The Biden administration on Friday announced that it would no longer designate Yemen’s Iran-supported Houthi movement as a terror group, despite the fact the group’s slogan calls for the death of Americans and Jews.
The terrorist designation was made just last month by former Secretary of State Mike Pompeo, according to NBC News. It was slated to take effect by the State Department on Jan. 19, the day before President Joe Biden was inaugurated.
The Houthi movement, which is officially called Ansarallah (or Ansar Allah, for “supporters of God”), brags a slogan which reads: “God is great, death to the U.S., death to Israel, curse the Jews, and victory for Islam.”
Designating the Houthis as terrorists would certainly seem appropriate. That slogan doesn’t exactly elicit a great deal of warmth from the group which brags tens of thousands of anti-American and anti-Semitic members.
“These designations will provide additional tools to confront terrorist activity and terrorism by Ansarallah,” Pompeo stated last month when officially designating the group as one motivated by violent ideology, NBC reported.
Apparently, the Trump administration didn’t come to the conclusion lightly. The Houthis are at war with the Yemeni government, and the situation has created a large-scale humanitarian crisis. Still, the move from the outgoing administration was the right call.
The group for more than a decade has armed thousands of children for combat, bombed cities and has targeted religious minorities while essentially being used as a proxy against Yemen’s government for the Iranians.
But under Biden’s “America is back” leadership, the Houthis will find their terror group designation lifted, Reuters reported. The Biden administration cited Yemen’s humanitarian crisis — which is at least partially being caused by the Houthi movement — along with state actors such as Iran and Saudi Arabia in the embattled region as reason for the policy reversal.
“Our action is due entirely to the humanitarian consequences of this last-minute designation from the prior administration, which the United Nations and humanitarian organizations have since made clear would accelerate the world’s worst humanitarian crisis,” a State Department official told Reuters.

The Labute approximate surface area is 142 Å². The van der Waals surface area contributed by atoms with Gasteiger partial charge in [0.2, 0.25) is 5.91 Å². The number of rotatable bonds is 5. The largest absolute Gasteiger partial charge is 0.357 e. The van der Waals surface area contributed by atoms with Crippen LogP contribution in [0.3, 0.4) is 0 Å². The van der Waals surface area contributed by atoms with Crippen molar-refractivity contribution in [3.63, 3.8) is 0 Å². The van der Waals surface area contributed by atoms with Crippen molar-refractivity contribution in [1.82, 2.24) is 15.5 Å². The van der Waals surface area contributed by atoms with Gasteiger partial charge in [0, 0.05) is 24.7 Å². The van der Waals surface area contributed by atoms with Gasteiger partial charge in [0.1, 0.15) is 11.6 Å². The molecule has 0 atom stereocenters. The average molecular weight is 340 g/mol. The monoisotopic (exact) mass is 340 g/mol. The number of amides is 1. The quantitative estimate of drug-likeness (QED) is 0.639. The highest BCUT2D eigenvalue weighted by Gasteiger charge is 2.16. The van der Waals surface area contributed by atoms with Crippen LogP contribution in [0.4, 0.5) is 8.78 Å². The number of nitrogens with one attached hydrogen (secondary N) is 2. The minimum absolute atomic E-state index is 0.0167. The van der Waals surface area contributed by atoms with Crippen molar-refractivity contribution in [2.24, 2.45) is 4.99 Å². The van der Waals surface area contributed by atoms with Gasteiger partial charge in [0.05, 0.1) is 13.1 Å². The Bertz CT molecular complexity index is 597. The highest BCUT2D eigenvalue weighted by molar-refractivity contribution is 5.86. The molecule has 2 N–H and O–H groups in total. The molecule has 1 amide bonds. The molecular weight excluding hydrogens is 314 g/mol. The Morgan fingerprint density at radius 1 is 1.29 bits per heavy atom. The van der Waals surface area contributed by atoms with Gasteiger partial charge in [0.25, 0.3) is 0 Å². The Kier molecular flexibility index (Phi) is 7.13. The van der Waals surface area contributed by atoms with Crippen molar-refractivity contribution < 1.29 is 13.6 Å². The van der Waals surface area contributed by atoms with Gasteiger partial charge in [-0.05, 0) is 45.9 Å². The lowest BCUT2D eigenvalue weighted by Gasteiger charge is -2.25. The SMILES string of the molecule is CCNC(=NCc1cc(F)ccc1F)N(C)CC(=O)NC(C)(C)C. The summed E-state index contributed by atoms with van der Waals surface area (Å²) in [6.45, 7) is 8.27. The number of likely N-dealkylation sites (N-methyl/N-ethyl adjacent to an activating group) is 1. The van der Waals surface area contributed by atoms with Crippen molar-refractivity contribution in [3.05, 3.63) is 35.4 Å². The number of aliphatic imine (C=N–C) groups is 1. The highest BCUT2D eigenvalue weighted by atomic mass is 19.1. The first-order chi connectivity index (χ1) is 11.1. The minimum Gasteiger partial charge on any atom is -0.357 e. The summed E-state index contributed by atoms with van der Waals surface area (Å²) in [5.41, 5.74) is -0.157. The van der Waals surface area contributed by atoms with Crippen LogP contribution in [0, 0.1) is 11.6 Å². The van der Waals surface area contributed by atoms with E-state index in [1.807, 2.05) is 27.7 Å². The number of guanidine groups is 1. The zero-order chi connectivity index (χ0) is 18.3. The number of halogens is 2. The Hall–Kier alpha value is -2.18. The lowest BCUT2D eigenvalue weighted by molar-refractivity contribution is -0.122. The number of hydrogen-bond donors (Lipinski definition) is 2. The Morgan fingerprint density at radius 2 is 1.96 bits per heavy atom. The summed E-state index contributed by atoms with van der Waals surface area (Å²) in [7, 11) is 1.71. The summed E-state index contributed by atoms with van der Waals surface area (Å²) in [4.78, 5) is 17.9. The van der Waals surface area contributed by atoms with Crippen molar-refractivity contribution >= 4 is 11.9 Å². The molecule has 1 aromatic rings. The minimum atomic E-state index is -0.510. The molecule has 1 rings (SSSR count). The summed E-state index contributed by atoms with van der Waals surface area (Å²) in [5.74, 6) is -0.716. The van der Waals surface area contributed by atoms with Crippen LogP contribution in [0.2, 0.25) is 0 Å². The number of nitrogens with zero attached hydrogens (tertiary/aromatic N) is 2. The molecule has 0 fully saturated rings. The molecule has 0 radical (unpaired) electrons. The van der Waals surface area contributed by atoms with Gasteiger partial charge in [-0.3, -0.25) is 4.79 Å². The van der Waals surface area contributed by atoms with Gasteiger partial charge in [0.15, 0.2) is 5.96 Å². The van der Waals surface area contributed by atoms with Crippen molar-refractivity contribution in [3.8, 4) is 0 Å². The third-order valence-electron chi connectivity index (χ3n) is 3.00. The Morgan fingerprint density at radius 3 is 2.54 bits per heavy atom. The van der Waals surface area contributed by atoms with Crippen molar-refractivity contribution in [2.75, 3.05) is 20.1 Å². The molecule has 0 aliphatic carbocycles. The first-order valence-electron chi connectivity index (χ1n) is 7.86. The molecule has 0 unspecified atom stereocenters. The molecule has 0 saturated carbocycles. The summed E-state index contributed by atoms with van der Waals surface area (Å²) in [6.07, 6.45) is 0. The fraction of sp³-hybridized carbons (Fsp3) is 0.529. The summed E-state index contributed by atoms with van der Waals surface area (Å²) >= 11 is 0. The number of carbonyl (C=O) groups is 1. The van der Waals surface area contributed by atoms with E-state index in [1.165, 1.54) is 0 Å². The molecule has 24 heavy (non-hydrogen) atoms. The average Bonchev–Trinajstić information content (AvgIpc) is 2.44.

Apparently, the Biden administration fears that slapping the terror group with sanctions could worsen the situation for Yemen’s 29 million people. The White House apparently took its cues from the United Nations by lifting the terror destination for the Houthi movement.
The U.N. last month had warned that 80 percent of Yemen’s people are struggling to eat, and called the situation the largest humanitarian crisis on the planet. The blue helmets even warned the Trump administration’s designating terrorists as terrorists would create large-scale famine.
That was despite the Trump administration exempting foreign aid groups from sanctions — meaning the people could eat, while a spade could still be called a spade.
Naturally, those at the U.N. are celebrating the Biden administration’s reversal of the policy. U.N. spokesman Stephane Dujarric praised the administration for lifting the Houthi terror designation.
“We welcome the stated intention by the U.S. administration to revoke the designation as it will provide profound relief to millions of Yemenis who rely on humanitarian assistance and commercial imports to meet their basic survival needs,” Dujarric said, according to Reuters.
Never mind of course all that “Death to America, death to Israel and curse on the Jews” rhetoric. Ansarallah will not face official sanctions for its actions, now that the compassionate Democrats are running the show.
Shooting rockets indiscriminately into civilian neighborhoods and targeting Jews apparently isn’t enough to get people in Yemen on the Biden administration’s naughty list.
That’s the same naughty list which presumably contains the names of millions of Americans who did not vote for Biden in the November election — and certainly those who traveled to Washington on Jan. 6 to make their voices heard, whether they partook in violent actions or not.
This article appeared originally on The Western Journal.